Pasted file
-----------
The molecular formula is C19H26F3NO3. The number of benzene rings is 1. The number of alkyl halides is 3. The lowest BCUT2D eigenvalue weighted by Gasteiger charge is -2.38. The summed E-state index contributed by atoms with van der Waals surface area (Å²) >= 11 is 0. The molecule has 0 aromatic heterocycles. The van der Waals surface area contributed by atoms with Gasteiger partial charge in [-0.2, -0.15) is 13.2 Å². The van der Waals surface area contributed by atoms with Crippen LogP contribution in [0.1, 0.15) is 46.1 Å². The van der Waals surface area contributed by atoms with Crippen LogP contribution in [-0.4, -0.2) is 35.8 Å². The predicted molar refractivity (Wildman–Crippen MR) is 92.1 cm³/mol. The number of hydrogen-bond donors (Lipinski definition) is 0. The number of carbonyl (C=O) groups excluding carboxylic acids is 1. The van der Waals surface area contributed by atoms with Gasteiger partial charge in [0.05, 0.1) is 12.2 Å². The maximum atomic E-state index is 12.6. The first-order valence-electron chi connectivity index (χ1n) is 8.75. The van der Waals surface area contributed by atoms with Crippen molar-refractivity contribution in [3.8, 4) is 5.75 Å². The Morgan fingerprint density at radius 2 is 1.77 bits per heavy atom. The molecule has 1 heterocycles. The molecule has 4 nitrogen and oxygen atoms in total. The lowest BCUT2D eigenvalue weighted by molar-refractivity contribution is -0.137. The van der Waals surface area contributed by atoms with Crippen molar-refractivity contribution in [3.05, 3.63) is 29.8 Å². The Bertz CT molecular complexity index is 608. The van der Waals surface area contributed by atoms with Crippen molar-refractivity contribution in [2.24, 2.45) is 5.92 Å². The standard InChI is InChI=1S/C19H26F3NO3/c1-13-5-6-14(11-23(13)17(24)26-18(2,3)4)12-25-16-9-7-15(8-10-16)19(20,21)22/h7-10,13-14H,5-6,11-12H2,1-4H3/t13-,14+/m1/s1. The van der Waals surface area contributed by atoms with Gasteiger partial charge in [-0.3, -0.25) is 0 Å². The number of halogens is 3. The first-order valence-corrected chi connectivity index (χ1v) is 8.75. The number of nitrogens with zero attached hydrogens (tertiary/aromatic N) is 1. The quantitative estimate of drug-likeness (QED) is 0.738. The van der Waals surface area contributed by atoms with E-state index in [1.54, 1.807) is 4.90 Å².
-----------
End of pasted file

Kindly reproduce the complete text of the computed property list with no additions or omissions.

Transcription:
The molecular formula is C19H26F3NO3. The number of benzene rings is 1. The number of alkyl halides is 3. The lowest BCUT2D eigenvalue weighted by Gasteiger charge is -2.38. The summed E-state index contributed by atoms with van der Waals surface area (Å²) >= 11 is 0. The molecule has 0 aromatic heterocycles. The van der Waals surface area contributed by atoms with Gasteiger partial charge in [-0.2, -0.15) is 13.2 Å². The van der Waals surface area contributed by atoms with Crippen LogP contribution in [0.1, 0.15) is 46.1 Å². The van der Waals surface area contributed by atoms with Crippen LogP contribution in [-0.4, -0.2) is 35.8 Å². The predicted molar refractivity (Wildman–Crippen MR) is 92.1 cm³/mol. The number of hydrogen-bond donors (Lipinski definition) is 0. The number of carbonyl (C=O) groups excluding carboxylic acids is 1. The van der Waals surface area contributed by atoms with Gasteiger partial charge in [0.05, 0.1) is 12.2 Å². The maximum atomic E-state index is 12.6. The first-order valence-electron chi connectivity index (χ1n) is 8.75. The van der Waals surface area contributed by atoms with Crippen molar-refractivity contribution in [3.8, 4) is 5.75 Å². The Morgan fingerprint density at radius 2 is 1.77 bits per heavy atom. The molecule has 1 heterocycles. The molecule has 4 nitrogen and oxygen atoms in total. The lowest BCUT2D eigenvalue weighted by molar-refractivity contribution is -0.137. The van der Waals surface area contributed by atoms with Crippen molar-refractivity contribution in [3.05, 3.63) is 29.8 Å². The Bertz CT molecular complexity index is 608. The van der Waals surface area contributed by atoms with Crippen molar-refractivity contribution in [2.24, 2.45) is 5.92 Å². The standard InChI is InChI=1S/C19H26F3NO3/c1-13-5-6-14(11-23(13)17(24)26-18(2,3)4)12-25-16-9-7-15(8-10-16)19(20,21)22/h7-10,13-14H,5-6,11-12H2,1-4H3/t13-,14+/m1/s1. The van der Waals surface area contributed by atoms with Gasteiger partial charge in [-0.3, -0.25) is 0 Å². The number of halogens is 3. The first-order valence-corrected chi connectivity index (χ1v) is 8.75. The number of nitrogens with zero attached hydrogens (tertiary/aromatic N) is 1. The quantitative estimate of drug-likeness (QED) is 0.738. The van der Waals surface area contributed by atoms with E-state index in [1.54, 1.807) is 4.90 Å².